Cambuslang writer Douglas Lindsay on how his haircut experiences as a youngster formed the serial killer character who is set to make his big-screen bow
Stars Robert Carlyle and Ashley Jensen were brought together on the red carpet at the Edinburgh International Film Festival last week — all thanks to a Cambuslang man!
The Cambuslang creator of Robert Carlyle’s new serial killer character says Barney Thomson was based on the worst aspects of barbers he had met.
Last Wednesday night marked the premiere of The Legend of Barney Thomson, the directorial debut of Trainspotting star Robert Carlyle.
The film is based on the book The Long Midnight of Barney Thomson, written by Cambuslang man Douglas Lindsay. The book was first published in 1999, in which a barber accidentally becomes a serial killer.
Carlyle stars in the film, with Ray Winstone as the detective inspector hunting the killer, who is supported by his mother Cemolina, played by Emma Thompson.
Douglas ( 51), a former Cathkin High pupil, flew in especially for the premiere in Edinburgh, as he now lives in Talinn in Estonia.
He said: “Barney’s a kind of a journeyman barber.
“I used to go and get a haircut every three or four weeks and, when I sat there, I could see all these elements in them that stuck in my head.
“In the end, I took the worst parts of them all and brought them together in the one character — he’s pretty useless and he does bad things, and I’ve been expanding on those ever since.
“I’m really pleased we’ve got Robert playing him — he’s just right for the part.
“When I heard he was going to be directing it, I was really pleased. It’s his first film, so there’s a major buzz about it.”
Although the book has been adapted from his original novel, Douglas has had virtually no involvement with the adaptation of his work.
He explained: “I’ve never really talked to Robert Carlyle. I came over for one day of filming and, really, the first I saw of him doing it properly was when I saw the trailer with him.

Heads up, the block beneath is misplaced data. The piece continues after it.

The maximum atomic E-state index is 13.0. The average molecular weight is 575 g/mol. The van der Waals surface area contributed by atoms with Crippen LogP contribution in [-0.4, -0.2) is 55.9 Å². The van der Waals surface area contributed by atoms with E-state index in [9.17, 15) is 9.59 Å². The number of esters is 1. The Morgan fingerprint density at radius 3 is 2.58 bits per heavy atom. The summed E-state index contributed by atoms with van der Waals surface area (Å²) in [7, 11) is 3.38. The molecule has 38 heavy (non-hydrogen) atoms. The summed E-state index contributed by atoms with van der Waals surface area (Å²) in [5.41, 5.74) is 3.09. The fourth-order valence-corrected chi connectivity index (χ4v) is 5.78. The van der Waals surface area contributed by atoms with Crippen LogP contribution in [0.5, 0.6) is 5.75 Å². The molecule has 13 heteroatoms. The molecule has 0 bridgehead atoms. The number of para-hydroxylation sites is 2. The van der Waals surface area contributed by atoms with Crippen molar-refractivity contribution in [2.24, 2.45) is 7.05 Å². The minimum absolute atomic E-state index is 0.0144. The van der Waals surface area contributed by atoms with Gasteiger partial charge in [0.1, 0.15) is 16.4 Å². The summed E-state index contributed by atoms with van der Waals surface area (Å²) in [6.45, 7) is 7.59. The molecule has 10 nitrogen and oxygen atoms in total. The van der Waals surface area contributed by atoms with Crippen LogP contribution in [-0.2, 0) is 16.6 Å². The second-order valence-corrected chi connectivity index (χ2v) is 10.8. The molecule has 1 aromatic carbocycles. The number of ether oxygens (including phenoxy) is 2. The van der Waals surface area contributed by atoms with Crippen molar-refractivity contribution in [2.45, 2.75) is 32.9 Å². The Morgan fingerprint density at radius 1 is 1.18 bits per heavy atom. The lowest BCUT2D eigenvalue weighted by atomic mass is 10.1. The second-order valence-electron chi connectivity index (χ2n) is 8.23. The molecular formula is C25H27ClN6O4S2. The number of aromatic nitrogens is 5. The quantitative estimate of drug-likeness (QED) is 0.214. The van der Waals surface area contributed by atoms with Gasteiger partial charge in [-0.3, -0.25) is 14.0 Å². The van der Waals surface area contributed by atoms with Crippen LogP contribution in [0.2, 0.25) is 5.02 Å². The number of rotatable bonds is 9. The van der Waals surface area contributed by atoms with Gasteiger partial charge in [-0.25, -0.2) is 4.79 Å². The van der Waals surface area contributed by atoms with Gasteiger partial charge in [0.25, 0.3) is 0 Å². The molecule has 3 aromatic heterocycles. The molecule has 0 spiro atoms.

“I knew from the off that I wasn’t going to be involved in writing it and I wouldn’t be able to stick my nose in.
“I’ve seen the script two or three times along the way, but I didn’t really have a look in.”
The writer says the creation of the film was a drawn-out process.
He said: “It’s been a long-time coming. I first wrote the book about 20 years ago, and it was several years before it was finally published, in 1999.
“I’d actually sold the movie rights for it a while before it had been published. “I knew at the time it could take a while for everything to come together and for the film to be made, but I didn’t think it would take 16 years!
“The guy who has produced it and cowritten the script, Richard Cowan, was someone who I first spoke to in 2002, and he’s been with it for the past 12 or 13 years. I suppose it just depends on when the money come in — it’s taken a long time, but I can’t wait to see it.”
The Barney Thomson book series now stretches to seven novels, but Douglas isn’t sequel-hunting yet.
He added: “It was my first book, and I just want to see how it goes.
“I’m feeling quite confident about it and, from what I’ve heard about the atmosphere when they were filming, it looks fantastic.
“I’ve got no possession over it, and I just want to see what they’ve done with it.”
Killer cutter Robert Carlyle stars and directs
the film adaptation of Douglas Lindsay’s book (inset), based on a homicidal barber
Star treatment Douglas and his family joined Carlyle (left) on the red carpet at the Edinburgh International Film Festival last week